Foundations Family Counseling - CHOOSING THE RIGHT THERAPIST- PART 4 (1)

How to Get the Most Out of Counseling

Capitalizing on the knowledge, skills, gifts and experience of your therapist just makes sense. Your counselor is a resource to take full advantage of. You get to co-create the counseling experience you want! So, how do you get the most out your therapy sessions?

In general, the more goal-oriented we are in our approach, the more effective counseling will be. We have to know what we are moving toward. Usually, the goals we work on in counseling aren’t about ultimate life outcomes, which can feel too big, too distant, too unknowable, and too unattainable. More often, the goals we work on are more immediate, practical, and incremental.

Here are some examples of common therapeutic goals:

  • Figuring out what I’m struggling with and why
  • Getting more aware and comfortable with my feelings and emotions
  • Effectively managing my feelings and emotions
  • Exploring my identity so I can figure out who I really am and what I’m wanting
  • Experiencing less anxiety or managing my anxiety more effectively
  • Doing things to elevate my mood
  • Discovering my values, expectations, and desires in life and relationship
  • Shifting negative or problematic behaviors
  • Changing my relationship dynamics
  • Healing from hurts and traumas
  • Figuring out my life trajectory – career, community, and family
  • Creating a better relationship with myself

Let’s talk about the time in-between counseling sessions. Depending on your clinician, you may be given “homework” to do in-between sessions. Sometimes this homework is something written. More often, homework is simply a thought experiment, or a skill to practice (like breathing or mindfulness), a new behavior to try, or a conversation to be had with someone you are in relationship with. If homework is part of your therapist’s framework or style, then your job would simply be to do your homework! If this is not how your counselor tends to work, you can take the lead in this by asking your counselor what you could be doing in-between sessions to keep working on what you are interacting within session. Brainstorm together ways to implement the awareness, insight, and personal growth happening in counseling.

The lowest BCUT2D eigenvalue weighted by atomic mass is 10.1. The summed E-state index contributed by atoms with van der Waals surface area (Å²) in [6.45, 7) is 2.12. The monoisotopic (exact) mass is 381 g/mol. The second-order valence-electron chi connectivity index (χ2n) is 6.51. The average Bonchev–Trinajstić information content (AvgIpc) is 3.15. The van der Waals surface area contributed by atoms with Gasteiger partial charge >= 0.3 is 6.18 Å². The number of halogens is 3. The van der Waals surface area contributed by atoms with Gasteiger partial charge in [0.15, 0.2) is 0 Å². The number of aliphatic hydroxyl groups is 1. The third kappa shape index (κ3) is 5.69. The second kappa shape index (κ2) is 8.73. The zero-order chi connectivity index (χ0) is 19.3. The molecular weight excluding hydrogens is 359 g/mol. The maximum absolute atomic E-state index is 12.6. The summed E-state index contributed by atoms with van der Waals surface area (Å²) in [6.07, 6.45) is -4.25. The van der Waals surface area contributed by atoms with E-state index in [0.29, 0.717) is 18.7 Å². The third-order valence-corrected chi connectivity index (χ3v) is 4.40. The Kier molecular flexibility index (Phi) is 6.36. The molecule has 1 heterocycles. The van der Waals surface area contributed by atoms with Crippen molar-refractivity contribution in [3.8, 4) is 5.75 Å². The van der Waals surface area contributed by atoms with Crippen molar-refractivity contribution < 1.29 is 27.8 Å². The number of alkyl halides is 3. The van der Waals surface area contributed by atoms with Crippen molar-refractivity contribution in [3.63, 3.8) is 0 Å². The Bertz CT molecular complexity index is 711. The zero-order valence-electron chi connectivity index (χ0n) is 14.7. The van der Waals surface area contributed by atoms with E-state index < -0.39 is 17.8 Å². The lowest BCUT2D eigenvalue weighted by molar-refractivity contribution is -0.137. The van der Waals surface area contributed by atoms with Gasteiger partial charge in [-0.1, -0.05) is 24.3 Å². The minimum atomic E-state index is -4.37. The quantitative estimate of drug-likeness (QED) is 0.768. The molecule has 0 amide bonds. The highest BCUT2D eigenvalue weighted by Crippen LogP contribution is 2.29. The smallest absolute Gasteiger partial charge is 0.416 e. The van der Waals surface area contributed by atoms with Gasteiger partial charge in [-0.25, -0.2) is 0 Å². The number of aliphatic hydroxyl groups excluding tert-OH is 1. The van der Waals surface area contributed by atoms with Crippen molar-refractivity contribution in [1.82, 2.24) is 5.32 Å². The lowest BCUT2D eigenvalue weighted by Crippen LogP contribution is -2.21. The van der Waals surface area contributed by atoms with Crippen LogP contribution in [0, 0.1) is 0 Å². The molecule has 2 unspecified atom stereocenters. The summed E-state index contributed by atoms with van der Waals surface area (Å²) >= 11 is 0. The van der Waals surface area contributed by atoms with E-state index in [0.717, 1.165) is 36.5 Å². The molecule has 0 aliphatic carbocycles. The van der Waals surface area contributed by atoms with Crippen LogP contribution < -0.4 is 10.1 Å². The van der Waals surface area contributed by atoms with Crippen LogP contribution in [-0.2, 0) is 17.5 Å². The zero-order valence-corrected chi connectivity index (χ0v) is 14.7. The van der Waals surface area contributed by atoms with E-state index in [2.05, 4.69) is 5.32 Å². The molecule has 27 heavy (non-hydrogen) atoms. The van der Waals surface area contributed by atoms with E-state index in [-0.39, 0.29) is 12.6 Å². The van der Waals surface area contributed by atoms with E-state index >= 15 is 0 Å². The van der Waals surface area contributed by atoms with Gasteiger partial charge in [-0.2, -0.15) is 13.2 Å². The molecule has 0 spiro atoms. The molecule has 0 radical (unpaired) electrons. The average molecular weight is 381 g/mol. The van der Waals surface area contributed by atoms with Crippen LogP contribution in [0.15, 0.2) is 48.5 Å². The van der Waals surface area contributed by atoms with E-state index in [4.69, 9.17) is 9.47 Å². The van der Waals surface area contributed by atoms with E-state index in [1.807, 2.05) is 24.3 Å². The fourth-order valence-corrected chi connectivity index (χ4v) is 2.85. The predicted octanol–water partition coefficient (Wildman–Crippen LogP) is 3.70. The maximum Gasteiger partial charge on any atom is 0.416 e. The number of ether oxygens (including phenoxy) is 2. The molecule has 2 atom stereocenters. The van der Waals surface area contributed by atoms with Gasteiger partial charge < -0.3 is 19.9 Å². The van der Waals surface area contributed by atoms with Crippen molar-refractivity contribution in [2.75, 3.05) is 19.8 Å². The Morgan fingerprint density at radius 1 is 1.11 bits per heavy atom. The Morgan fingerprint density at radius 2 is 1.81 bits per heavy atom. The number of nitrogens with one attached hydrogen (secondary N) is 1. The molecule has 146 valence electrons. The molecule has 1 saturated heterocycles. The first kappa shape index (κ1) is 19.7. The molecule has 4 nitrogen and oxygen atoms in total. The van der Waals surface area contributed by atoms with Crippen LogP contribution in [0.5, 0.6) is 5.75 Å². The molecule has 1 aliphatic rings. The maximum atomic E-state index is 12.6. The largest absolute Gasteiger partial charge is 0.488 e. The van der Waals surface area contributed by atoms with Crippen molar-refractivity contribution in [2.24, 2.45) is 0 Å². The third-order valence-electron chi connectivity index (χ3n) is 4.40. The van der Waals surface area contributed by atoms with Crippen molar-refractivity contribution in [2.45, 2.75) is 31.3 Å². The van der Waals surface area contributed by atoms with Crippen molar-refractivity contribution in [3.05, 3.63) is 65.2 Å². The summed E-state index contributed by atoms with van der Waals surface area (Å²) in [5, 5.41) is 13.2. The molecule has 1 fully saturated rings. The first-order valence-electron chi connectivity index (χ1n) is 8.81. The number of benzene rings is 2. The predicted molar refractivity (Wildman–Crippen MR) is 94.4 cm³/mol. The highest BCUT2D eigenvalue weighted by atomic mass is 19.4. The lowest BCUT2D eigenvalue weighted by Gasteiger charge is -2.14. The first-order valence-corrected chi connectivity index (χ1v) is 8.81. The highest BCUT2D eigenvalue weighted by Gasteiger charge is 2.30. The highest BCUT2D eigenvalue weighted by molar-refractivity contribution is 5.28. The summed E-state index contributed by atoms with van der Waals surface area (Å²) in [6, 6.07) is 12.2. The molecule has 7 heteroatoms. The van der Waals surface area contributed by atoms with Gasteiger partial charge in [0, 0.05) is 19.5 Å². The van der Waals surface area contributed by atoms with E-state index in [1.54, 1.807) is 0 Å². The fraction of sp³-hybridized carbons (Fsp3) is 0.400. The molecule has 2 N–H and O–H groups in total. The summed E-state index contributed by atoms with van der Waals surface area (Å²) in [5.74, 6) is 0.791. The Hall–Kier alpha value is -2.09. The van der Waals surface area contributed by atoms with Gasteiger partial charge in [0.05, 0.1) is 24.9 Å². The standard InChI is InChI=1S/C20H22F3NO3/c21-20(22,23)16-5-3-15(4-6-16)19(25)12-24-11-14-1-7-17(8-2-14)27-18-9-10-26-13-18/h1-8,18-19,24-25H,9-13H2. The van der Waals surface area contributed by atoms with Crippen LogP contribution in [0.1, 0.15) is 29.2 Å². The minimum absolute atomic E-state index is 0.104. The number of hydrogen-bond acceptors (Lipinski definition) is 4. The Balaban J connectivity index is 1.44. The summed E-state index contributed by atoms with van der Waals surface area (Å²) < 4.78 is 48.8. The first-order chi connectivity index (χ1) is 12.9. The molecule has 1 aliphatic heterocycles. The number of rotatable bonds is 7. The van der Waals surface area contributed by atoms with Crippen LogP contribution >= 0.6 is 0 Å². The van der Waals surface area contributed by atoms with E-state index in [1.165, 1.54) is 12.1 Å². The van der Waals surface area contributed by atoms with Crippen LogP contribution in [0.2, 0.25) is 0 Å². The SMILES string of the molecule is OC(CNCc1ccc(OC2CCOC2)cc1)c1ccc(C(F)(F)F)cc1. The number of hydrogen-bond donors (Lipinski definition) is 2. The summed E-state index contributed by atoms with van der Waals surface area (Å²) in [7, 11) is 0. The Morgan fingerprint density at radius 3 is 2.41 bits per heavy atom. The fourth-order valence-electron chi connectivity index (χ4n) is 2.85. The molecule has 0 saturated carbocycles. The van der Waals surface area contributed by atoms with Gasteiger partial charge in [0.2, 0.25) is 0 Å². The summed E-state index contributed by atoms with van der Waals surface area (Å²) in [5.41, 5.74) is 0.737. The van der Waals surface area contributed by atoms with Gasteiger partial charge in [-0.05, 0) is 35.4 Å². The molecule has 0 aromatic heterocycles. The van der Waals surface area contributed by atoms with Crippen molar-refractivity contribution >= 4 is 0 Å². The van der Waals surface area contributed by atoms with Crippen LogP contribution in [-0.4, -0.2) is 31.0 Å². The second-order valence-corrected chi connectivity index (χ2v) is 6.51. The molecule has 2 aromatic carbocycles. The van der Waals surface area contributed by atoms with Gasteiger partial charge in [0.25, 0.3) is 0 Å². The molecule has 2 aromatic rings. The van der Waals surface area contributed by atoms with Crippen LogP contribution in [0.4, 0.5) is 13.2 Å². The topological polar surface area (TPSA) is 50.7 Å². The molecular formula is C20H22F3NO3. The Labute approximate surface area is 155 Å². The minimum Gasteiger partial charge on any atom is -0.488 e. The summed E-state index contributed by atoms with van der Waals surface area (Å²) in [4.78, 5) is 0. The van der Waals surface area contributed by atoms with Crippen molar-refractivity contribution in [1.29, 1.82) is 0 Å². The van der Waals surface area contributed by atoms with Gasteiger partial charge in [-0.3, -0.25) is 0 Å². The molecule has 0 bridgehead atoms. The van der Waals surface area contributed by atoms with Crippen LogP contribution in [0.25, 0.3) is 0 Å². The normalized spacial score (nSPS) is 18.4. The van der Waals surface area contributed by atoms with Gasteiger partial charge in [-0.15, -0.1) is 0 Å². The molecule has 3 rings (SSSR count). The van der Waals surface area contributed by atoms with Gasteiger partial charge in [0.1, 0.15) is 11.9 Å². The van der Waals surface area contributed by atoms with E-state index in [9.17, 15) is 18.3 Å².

Now, what about the counseling sessions themselves? How do I make the most out of those? What is my part to play? Your job, over time, is to get really good at being honest with yourself and your therapist. What is truly going on in your day to day living? What are you not talking about or saying? What are you wanting to be different? If you could leave this session with one thing, what would it be? Sometimes we hide in counseling; don’t fully show up. It’s not so much that we consciously or intentionally conceal things in therapy. It’s just what we all tend to do when we are feeling vulnerable. We all know how to hide from ourselves and others.

Your therapist will be good at helping you make the most out of your sessions by creating the safety you need, asking effective questions, making intuitive guesses, and providing helpful reflections. Again, your job is to become more and more transparent over time. Transparency is simply a way to speak our self-knowledge out loud so that our awareness has the power to create change. Transparency leads to aliveness in the counseling process!

~ Clinton Nunnally